“A footballer’s life is different. We meet up, we eat together and we train and normally the day is finished and then we travel a lot. There is not a lot of time for much else. My off time is about relaxing. My dad loves golf. I used to play when I was younger so maybe I will get back into it.
“It is important to switch off and think of something else other than my game or who we are playing. But I am a football guy so when I am not playing I will watch other games on the TV all-day but like a fan would. It’s not that I’m focused on the technical aspect or the tactics, I just like it as a sport too. I watch for fun.”
Haaland revealed that he could have come to England sooner but he’s convinced that this is exactly the right time to showcase his talents in the Premier League. He also confirmed it wasn’t just dad Alfie who advised a reunion with the north of England but also his mum Gry. She spent a decade here with Alfie and as a successful heptathlete is credited by Erling for passing on her genes.
“I could have come to England at other stages of my career but I think I made the right choices at the right time. Molde, Salzburg and Dortmund have been perfect choices so I am not complaining.
“Three years ago City didn’t want me because they had [Sergio] Aguero up front, so there was no choice about coming here.
“Moving back to England is a bit special. I talked to my mum about it and she wanted me to move to England. She lived here for ten years. We’ve been on vacation over here too because we like it. It’s special.
“My mum was very fast and a good athlete and so was my grandma. So I have a bit of speed from them.”
When he signed for City one of the first people to contact him was his countryman and former manager Ole Gunnar Solskjaer, who sent him a note of congratulation and wished him luck. They still talk occasionally and Haaland will be forever grateful for the influence the former Manchester United boss had on his career.
Haaland is also quick to praise the input from other former coaches. Alf ingve-Berntsen, Marco Rose, Edin Terzic, and Jesse Marsch, the current Leeds United manager under whom he scored 29 goals in 27 games for Salzburg.
Each of those coaches have helped shape not just Haaland’s game but also his body. He’s grown from a gangly, skinny kid into a man mountain and he feels he has not yet reached his physical peak.
“I’m still growing and so are my muscles,” he revealed. “I’m not fully grown and that’s a good thing. I have put on weight and muscle at every club I have been to, so we will see what happens here.
“I have a trainer and we do some things that are designed specially for me. I am over 90kg now and it’s about maintenance and small details of daily life over the whole of a season.”
Interest back home in Haaland’s career is intense. Norway failed to make this year’s World Cup finals in Qatar but the 21-year-old is on a mission to make sure that doesn’t happen next time around.
“In Norway I guess I am a role model and it’s a nice thing,” he said. “It is what I wanted to be when I was young. We have a lot of good players in the pipeline and here in the Premier League there is also Martin Odegaard at Arsenal. He is really developing.
“I want to help Norway return to the European Championships and World Cups like we did 20 years ago when my father played. My goal is to bring Norway to the finals of the big tournaments.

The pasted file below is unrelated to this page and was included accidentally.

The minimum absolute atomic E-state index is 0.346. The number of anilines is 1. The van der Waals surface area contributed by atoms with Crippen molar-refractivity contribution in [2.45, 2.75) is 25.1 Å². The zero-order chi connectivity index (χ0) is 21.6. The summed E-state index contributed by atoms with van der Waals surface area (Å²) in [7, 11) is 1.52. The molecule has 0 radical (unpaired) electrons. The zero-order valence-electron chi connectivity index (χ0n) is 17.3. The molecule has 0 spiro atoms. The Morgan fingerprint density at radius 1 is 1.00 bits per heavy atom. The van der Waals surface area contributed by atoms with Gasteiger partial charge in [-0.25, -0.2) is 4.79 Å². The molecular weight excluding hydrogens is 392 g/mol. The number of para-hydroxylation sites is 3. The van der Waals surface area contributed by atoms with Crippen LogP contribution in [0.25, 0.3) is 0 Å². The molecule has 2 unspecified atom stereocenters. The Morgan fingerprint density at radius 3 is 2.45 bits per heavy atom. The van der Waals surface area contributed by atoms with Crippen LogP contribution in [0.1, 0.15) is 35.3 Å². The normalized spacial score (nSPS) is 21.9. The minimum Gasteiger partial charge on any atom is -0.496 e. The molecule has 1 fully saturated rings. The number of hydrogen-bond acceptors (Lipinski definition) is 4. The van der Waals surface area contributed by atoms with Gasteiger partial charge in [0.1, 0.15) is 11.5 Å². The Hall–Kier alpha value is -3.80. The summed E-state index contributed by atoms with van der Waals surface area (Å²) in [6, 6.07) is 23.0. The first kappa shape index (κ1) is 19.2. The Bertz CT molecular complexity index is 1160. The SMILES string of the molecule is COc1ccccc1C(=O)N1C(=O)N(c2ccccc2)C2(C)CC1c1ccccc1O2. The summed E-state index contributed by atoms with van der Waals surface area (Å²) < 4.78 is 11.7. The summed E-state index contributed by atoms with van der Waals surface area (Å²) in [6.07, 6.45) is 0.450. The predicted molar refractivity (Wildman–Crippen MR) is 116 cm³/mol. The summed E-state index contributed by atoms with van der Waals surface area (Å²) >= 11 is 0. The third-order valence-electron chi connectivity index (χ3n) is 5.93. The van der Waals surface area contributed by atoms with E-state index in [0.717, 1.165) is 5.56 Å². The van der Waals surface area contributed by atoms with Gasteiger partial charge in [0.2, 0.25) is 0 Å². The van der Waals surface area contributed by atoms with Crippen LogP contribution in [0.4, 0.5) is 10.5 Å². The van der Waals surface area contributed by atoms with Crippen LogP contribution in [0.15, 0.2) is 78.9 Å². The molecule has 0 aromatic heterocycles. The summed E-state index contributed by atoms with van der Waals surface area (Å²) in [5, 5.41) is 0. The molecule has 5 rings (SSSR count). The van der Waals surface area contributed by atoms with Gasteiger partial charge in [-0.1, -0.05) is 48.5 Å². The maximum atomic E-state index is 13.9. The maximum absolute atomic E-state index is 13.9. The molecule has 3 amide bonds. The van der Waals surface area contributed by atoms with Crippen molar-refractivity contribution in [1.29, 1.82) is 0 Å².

“I know what I want. I am here to try to enjoy England and the Premier League. It’s the league a lot of people in Norway grow up watching. Lots of my countrymen travel to England just to watch games.”
For now though, Haaland is preparing with his teammates for a pre-season that will see City face Club America on July 21 in the NRG Stadium Houston and then Bayern Munich on Sunday July 24. The third and final public warm up contest is the Community Shield match against Liverpool at the King Power Stadium in Leicester on July 30.
The young striker has already had a long conversation with chairman Khaldoon Al Mubarak which left the City chief in no doubt that they had signed an “intelligent, driven and highly engaged” player.
“It was an interesting and fun conversation. I am not going to say too much about it but I enjoyed it too,” confirmed Haaland.
When he returns from the USA he also hopes to catch up with fellow Norway international Julie Blakstad, who will be training on pitches around the corner from City’s first team at the CFA.
“I watched the game between England and Norway the other night and I didn’t expect that result (8-0 for England) at all to be honest,” he said.
“But City had a lot of players in the England team too. The European Championships here are good for the game as a whole. It is growing now and it needs to grow more.
“There were 70,000-plus for the opening game of the women’s Euros at Old Trafford and in Spain there have been some huge attendances. Interest is growing and that is good to see. I think it is important to learn from one another and support one another.”
The other people he is keen to get along with are more City fans who turned out in big numbers to say hello at his recent unveiling outside the Etihad Stadium.
“I had a great rapport with fans in Dortmund and we will have to see what happens here,” he noted. “I will try to put a little bit of extra fire into everybody. It’s very important to have that good connection with supporters. To give something back is really important.”
And with that Haaland was off, with just enough time to go full circle. “Not too many stupid questions,” he laughed.